We awakened to a brilliant blue sky. Not a cloud in sight. No rain, not even drizzle or mist, but a splendid ceiling of endless blue. It really was a sight for winter-tired eyes and I couldn’t wait to get up and get out.
I made needing some shopping in Wellswood an excuse. Husband is happy to go out if there’s a reason and so sometimes I construct a non-essential small shopping list, nothing important but all useful.
So off we went, first to Wellswood. I’ve taken photos as we went via what I call “the scenic route.”
First of all, down our hill to the main road to Torquay. On the left (photo below) there is a high red sandstone wall built in the 1930s. This is also close to where the town’s gas works used to be but the gas works was made obsolete when North Sea gas was piped ashore in the 1960s and coal gas was no longer the fuel that we used in the UK. The gas holders (called by many ‘gasometers’) were dismantled, and the area where they stood is now a pretty park. (This area is known as Hollacombe, and it is the area in which my friend, Linda Mitchelmore’s novel, Christmas at Strand House, is set.)
The road rises slightly and turns to the left and from there you have a brief glimpse of Tor Bay.
The road goes gently downhill until it travels along the seafront …
On the extreme left here you can see the Livermead House Hotel, the the piece of land jutting out into the sea, with the red sandstone cliffs, is called Corbyn Head (but with nothing whatsoever to do with the current leader of the Labour Party, Jeremy Corbyn.)
The trees here were planted after Dutch Elm Disease did for the lovely elm trees on this headland (the headland is actually out of sight here, on the extreme right, but as I was taking the photos through the windscreen of our car while husband was driving, had I turned to the right I’d only have photographed husband’s head, not Corbyn Head!)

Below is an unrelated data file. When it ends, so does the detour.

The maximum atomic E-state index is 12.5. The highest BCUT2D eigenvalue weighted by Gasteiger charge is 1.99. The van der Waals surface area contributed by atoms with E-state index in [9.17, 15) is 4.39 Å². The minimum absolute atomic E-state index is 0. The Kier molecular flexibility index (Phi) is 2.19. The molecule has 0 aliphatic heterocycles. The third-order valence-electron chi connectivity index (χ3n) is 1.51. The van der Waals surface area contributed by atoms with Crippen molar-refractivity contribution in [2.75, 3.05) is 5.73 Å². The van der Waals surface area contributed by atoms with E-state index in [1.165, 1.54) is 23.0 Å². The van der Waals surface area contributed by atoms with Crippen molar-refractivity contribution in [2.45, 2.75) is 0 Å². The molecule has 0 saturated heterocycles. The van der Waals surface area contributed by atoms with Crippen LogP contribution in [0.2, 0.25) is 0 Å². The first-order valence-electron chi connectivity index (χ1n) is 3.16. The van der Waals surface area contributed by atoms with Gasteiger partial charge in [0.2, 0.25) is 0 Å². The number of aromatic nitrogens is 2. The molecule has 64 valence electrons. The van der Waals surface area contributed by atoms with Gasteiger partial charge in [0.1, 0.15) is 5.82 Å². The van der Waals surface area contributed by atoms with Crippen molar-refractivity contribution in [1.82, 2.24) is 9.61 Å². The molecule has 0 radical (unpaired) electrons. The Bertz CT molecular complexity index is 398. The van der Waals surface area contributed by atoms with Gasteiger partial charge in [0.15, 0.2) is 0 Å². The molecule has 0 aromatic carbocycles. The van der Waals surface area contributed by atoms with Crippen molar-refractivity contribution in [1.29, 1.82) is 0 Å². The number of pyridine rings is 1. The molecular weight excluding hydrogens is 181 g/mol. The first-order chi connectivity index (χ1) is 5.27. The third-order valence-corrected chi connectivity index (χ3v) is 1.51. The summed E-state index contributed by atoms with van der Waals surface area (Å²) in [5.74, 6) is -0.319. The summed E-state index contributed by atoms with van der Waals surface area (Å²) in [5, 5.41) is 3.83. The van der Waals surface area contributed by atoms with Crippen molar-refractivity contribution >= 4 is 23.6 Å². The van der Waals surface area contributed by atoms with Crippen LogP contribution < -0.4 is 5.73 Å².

We were now approaching Torquay sea front. A sharp left here and you’d first see Troquay’s Grand Hotel and then Torquay station (the railway station, but it’s correct to say simply “station”; any other station, such as a bus station, requires clarification but a railway station is just a station. This is often described incorrectly on TV, another little bugbear of mine.)
If you continue along this road, as we did, then on the left you will pass Torre Abbey Meadow, where the fairground is in July and August. In the middle distance you can see the Abbey Sands building, built 2014, and somewhat in the style of the ocean-going-liner buildings of the 1930s.
I purposely pointed the camera at the cliff face known as Rock Walk, on top of which are perched hotels and apartment buildings. Indeed, many former hotels have been re-configured as apartment buildings since the heyday of holidays in Torquay in the 1960s and 1970s (and, of course, in Victorian times when it was a very popular watering hole.) The building on the left is the Abbey Sands building, apartments above and, on the ground floor (that would be 1st floor in America, I think) restaurants.
There were far too many cars and buses along Torquay sea front to take decent photos (or even half-decent photos) but from the sea front, passing the department stores such as Hooper’s (the high-end shop in Torquay) and Debenham’s (not high-end), we turned right to go via Meadfoot to Wellswood, rather than continuing up the main road. Here (above) on the left, are some smart 1980s’ town houses.
And as the road winds around to the left you have your first glimpse of the sea, with Thatcher Rock and, in the distance, the Ore Stone (some say Lode Stone, I’m never really sure of its name).
The road then winds around Meadfoot Beach …
In the distance you can see the white apartment block, built in 1961, Kilmorie.
Here, a closer view of Kilmorie with, in the foreground, the car park where we sometimes take our sandwiches and coffee after shopping in Waitrose.
From here, the road winds around to the left, and goes to Wellswood (a small village area of Torquay with a parade of about 20 to 25 shops) via Ilsham Valley.